Frequently Asked Questions

This product is discontinued. This is an archived page.
  1. Asynchronous Reclocking
  2. I2S
  3. Output Stage
  4. Error Correction vs. Jitter
  5. Slaving Computer Soundcards
  6. Battery for Digital Schematics?
  7. Stacking Multiple Converter Chips
  8. Benchmark's UltraLock
  9. Digital Filtering
  10. One-box CD Players
  11. Synchronous Reclocking
  12. Jitter Sources
  13. Large Buffer
  14. Disbelief in LessLoss
  15. A/D Converters
  16. Sampling Rates


I'm interested in slaving a computer soundcard to the LessLoss DAC 2004. What is the best way to do this?

LessLoss Reply:

If you want top possible audio quality, the DAC must be digital Master and the card must be Slaved to the DAC. That's the first and most important prerequisite.

To Slave a soundcard, you have two choices:

--> WordClock (This is a high quality solution.)
--> SuperClock (This is the highest quality solution.)

Only some high-end audio cards have the SuperClock feature.

In order for you to successfully use the DAC 2004 in Master Mode with a Slaved soundcard, all you have to do is get one which has both an SPDIF output and a WordClock input. We can then configure the DAC 2004 to output a WordClock (which is a clock which runs at the sampling frequency of the audio file being played) instead of our standard SuperClock (which is the ultimate operating frequency of CD players or soundcards, usually 33.8688, 16.9344 or 11.2896 MHz).

We've configured the DAC in the past successfully with several computers. Such a peripheral soundcard is available from, just for example, RME.

Almost every more serious soundcard manufacturer makes such a model with Wordclock Input (some are even PCI-based and you just put them into your computer slots, others have external boxes.)

People usually slave a computer (soundcard) to the DAC via a WordClock Input on the soundcard because such soundcards are cheaper. This achieves very good quality already. However, if you want the very top quality results from a PC and LessLoss, you can't get the cheapest soundcard.

Before you go on, though: take into account the following trade-off between full quality and full flexibility:

If you want *ULTIMATE FLEXIBILITY*, use the DAC 2004 in Slave mode to the output of any SPDIF device (no optical input supported in the DAC 2004, it has to be RCA). In this case, you don't need a soundcard with the WordClock feature. Also, you'll be able to play back ANY sampling rate up to 192 kHz in full 24 bit quality without tinkering with the DAC, as the switching of sampling rates will take place on-screen and the DAC in Slave mode will automatically lock to any sampling rate you give it from the soundcard.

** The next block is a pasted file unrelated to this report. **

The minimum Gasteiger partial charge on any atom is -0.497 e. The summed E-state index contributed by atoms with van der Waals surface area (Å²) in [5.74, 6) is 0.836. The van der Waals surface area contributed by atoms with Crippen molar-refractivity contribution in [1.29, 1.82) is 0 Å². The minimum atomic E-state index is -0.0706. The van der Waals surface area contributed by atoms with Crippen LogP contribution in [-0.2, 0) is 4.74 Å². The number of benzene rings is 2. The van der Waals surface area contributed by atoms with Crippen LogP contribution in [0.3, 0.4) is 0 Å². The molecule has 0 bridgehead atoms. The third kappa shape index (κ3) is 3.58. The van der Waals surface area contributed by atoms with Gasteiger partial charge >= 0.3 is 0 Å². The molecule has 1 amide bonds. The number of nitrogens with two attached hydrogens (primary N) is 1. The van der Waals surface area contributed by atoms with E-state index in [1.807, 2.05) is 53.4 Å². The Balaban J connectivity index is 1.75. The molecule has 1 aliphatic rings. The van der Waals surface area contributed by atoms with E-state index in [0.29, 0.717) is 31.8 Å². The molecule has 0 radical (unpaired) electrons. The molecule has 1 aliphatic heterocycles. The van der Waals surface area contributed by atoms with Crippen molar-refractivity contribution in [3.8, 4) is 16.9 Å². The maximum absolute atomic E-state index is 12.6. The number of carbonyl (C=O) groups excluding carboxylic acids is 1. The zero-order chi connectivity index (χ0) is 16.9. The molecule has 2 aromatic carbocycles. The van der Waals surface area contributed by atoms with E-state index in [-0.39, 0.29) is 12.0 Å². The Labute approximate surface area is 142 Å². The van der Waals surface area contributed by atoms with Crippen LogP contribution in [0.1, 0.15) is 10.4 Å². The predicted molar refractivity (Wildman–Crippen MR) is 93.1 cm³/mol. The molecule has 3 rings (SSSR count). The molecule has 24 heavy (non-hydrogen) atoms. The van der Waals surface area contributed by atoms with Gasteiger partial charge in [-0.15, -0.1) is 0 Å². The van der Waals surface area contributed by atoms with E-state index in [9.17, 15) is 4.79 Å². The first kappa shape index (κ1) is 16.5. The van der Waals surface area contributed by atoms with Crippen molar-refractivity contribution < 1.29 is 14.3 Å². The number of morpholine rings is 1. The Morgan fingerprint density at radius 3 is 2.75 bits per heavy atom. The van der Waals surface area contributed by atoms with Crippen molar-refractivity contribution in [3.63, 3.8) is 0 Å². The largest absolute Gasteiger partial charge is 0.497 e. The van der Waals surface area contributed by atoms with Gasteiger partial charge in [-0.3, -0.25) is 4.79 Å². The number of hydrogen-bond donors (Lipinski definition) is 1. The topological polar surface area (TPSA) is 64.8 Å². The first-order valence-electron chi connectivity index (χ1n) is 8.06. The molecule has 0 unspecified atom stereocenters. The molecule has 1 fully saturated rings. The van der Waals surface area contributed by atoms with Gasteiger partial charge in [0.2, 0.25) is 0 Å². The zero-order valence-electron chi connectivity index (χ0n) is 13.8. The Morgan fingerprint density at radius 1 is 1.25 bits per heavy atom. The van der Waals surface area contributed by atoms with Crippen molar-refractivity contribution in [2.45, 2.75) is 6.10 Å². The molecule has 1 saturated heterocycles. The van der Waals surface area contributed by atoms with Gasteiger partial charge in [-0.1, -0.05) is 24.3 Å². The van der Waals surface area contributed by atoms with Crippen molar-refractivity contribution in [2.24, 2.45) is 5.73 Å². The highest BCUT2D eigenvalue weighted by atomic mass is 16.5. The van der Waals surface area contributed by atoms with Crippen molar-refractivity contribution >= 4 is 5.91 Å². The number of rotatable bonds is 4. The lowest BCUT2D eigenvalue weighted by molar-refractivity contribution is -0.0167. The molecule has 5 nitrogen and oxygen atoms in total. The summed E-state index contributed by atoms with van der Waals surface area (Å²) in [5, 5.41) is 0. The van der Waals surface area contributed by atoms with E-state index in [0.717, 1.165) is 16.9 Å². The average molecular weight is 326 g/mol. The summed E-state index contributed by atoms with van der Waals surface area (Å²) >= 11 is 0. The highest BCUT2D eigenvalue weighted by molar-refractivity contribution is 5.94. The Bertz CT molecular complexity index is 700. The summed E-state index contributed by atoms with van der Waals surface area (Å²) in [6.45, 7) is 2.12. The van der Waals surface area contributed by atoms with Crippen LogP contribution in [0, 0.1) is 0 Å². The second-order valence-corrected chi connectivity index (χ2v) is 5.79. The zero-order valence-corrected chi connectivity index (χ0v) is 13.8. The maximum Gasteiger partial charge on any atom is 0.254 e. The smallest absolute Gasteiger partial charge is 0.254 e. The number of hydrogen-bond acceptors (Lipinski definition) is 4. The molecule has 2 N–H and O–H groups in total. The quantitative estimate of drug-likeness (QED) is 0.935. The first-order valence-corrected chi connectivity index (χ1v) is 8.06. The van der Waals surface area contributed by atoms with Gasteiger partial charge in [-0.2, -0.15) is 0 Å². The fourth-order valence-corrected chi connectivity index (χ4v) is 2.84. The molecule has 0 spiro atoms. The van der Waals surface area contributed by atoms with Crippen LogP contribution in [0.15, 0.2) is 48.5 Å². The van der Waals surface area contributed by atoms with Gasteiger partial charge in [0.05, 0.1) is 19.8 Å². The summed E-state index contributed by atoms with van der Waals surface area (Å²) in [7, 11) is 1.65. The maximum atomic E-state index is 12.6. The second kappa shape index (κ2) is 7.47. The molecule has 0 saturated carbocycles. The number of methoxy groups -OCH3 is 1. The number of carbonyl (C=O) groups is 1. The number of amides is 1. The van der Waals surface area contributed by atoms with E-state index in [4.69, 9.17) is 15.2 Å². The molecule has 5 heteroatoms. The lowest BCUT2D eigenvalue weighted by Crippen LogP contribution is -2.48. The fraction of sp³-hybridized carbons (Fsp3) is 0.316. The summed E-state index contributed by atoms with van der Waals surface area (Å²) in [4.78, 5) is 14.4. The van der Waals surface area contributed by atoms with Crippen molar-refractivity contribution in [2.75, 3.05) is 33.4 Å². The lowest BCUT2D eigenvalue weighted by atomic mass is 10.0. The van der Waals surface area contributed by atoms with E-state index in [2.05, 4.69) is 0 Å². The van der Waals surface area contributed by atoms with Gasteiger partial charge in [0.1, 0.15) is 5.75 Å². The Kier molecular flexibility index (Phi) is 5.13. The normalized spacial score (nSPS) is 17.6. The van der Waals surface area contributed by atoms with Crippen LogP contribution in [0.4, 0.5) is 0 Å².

Now, if you want the *FULL QUALITY* of the DAC 2004, then you must use it in Master Mode (you must slave the Soundcard which then must have the WordClock or SuperClock Input feature). Internally, inside the DAC, there are jumpers which need to be switched by hand to choose a different sampling rate when the DAC is Master. We wish to emphasize that if you will be constantly changing the sampling rate of the soundfiles you'll be playing back when the DAC is in Master Mode, you'll have to be constantly opening up the DAC lid and switching internal jumpers to switch the DAC to the sampling rate which is going to be played back. The reason we did it this way is because we strive for the top quality, and jumpers internal to the circuit board make for much less loss and much less jitter introduction then any sort of external digital switches.

So, if you are going to play back exclusively a selection of CD's grabbed into your computer (and, say, they're all 44.1 kHz), then you're set and will have no need to open the lid of the DAC. But if you want to grab and playback a mixture of DVD-Audio @ 96 kHz and other sampling rates as well, then it won't be all that comfortable to play those files back to back with CD material if the DAC is Master. You'd be opening the DAC lid all the time to switch sampling rates internally.

If you are looking for the top quality then we suggest something like LYNX.

This is an audio card which has the SuperClock (they call it '256 Word') feature. The jitter is much less than the RME Wordclock referred to earlier.

From RME's website:

"Devices using a common internal word clock PLL design often generate more than 10 ns of jitter. The WCM's PLL is jitter optimized and reaches typical 2.5 ns at 44.1 kHz."

Please take note that 1 ns = 1000 ps. Our clock has something like 10 or less ps. This is a borderline amount at the limit of measureability.

The extremely low Jitter of the DAC 2004 is one of the things we are most proud of. Although it would suppress the amount of Jitter mentioned above by a substantial amount, it is still wise to use, in conjunction with the DAC 2004, better equipment like the Lynx. This is only if you want top quality. This is indeed quite audible in good hi-fi systems. The difference is not so obvious in average to low-class hi-fi systems.

So if you want top quality, you need to have a soundcard with 256F SuperClock input. But if you want (only) very good quality, we can make a special DAC with WordClock output upon request. And if you want ultimate flexibility, you won't have top possible quality simultaneously. Please note, however, that the DAC 2004 comes with an internal jumper to manually switch between Master and Slave modes, thus allowing the user full control over the flexibility/quality ratio given the circumstances of use. (You need a small philips screwdriver to open the lid.)